What I love the most about this blog is not so much the great dinner ideas (and they are great and used often in my home) rather the reminder that the most important thing is that we try to eat the dinner (whatever that may be that night) together at the table most nights. This is special time that is ofter easy to overlook. Your blog and book have helped me to remember that we are not just feeding kids we are building memories. PS, the minty peas are darn good too.


My measure of success in any area of life is the 80/20 ratio (i.e. my home is passably clean 80 percent of the time, the kids do not embarrass me in public 80 percent of the time, and so on). The comments here are well above the anxiety-suppressing, inner-peace-releasing ratio; you are doing a super job. Your blog has been really motivational, even inspirational, that it’s not just about the food (80 percent DALS roast chicken, 20 percent frozen pizza/breakfast cereal/PBJ) , it’s about sitting around the table together. Since discovering it in Real Simple Family, I look forward to it each day. Keep up the good work, and thank you for the strategies to get us around the table.


OK, so when do those kids eat? In the half hour before bedtime? A mystery…

Fairly new to this site, and finding it very useful, as well as entertaining.

Can’t please/help everyone, but it’s good to help as many as one can; and you’re doing just that!

Will have to check this cookbook out from my library and give it a looksie!


I’m also new to the site (I read about it in the Mother Lode blog at the NYTimes, and then read the related story) and I’m really enjoying it. I recently had my second child (his older sister is 2.5) and I have always believed in getting a good healthy meal on the table for dinner, even before the kids came along, but now it seems more important than ever, even if my daughter won’t touch vegetables…yet. So your site came along at a time when I’m busier than ever (back to work full-time, two kids, husband, dog…) and I could have thrown my hands up and given up on dinner, but instead your site is reaffirmed my beliefs.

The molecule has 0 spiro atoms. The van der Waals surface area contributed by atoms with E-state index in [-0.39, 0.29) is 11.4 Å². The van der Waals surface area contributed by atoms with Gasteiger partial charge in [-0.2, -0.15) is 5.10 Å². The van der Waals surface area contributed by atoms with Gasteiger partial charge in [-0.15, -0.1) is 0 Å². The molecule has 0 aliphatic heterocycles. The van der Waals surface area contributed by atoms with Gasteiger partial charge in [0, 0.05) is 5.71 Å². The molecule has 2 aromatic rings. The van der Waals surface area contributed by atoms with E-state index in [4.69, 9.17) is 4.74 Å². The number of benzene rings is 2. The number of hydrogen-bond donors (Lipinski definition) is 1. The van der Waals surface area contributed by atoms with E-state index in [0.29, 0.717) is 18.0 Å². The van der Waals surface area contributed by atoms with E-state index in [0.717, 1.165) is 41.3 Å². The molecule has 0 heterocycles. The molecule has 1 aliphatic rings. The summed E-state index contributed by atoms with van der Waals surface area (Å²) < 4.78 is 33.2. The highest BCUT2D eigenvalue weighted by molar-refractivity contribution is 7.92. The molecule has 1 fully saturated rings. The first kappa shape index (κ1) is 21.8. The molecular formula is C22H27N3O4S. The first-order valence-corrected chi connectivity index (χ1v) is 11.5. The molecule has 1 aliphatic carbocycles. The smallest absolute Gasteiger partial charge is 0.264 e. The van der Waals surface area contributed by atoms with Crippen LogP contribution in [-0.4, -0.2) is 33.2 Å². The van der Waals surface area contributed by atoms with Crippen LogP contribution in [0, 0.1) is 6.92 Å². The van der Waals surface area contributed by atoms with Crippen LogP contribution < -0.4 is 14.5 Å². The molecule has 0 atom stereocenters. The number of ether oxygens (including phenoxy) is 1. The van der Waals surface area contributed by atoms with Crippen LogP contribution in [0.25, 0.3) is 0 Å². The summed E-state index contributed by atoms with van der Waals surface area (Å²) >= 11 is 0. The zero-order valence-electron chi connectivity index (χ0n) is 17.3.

I like the sticker on the microwave – great idea! But if you send me one, I’ll slap it on the bumper of my PT Cruiser – no resale value there ;> Also, it was my mom’s car and she always managed to put dinner on the table after a day at work. She didn’t live to see her grandkids born, but I know she’d approve of both the sticker and its message.


Does anyone else appreciate the irony here — that you guys are now all giving me the pep talks? I love it! Thank you all. And I think I should also thank Valerie, who has inspired a bunch of even easier than super easy dinners for working moms (super duper easy dinners?) so look for them this week and next. Enjoy the weekend!


Keep up the wonderful blog – it reminds me of what is important, gives me new ideas, and most of all makes me smile and remember that I’m not the only mom looking at the fridge and needing some inspiration from time to time.


I love your blog and look forward to your book. This discussion has reminded me of an article I read by Mark Bittman. This blog probably sent me there!

Here’s a clip:

“It’s not magic, the whole dinner thing, but you can’t get around the cooking part. You can reduce the time spent cooking to 20 minutes if you plan ahead, but you can’t reduce it to zero. You need to make some time for it. I would argue — and for 20 years I’ve been arguing — that you can cook a simple meal that takes less time than microwaving a hot pocket or heating up a Mac & Cheese. If the problem is time — if you’re getting home at 7 and want to put the kids at 8, I don’t know what to say. If you want the night to be a bath and a book, that’s up to you. But to have dinner, you have to decide to make the time.”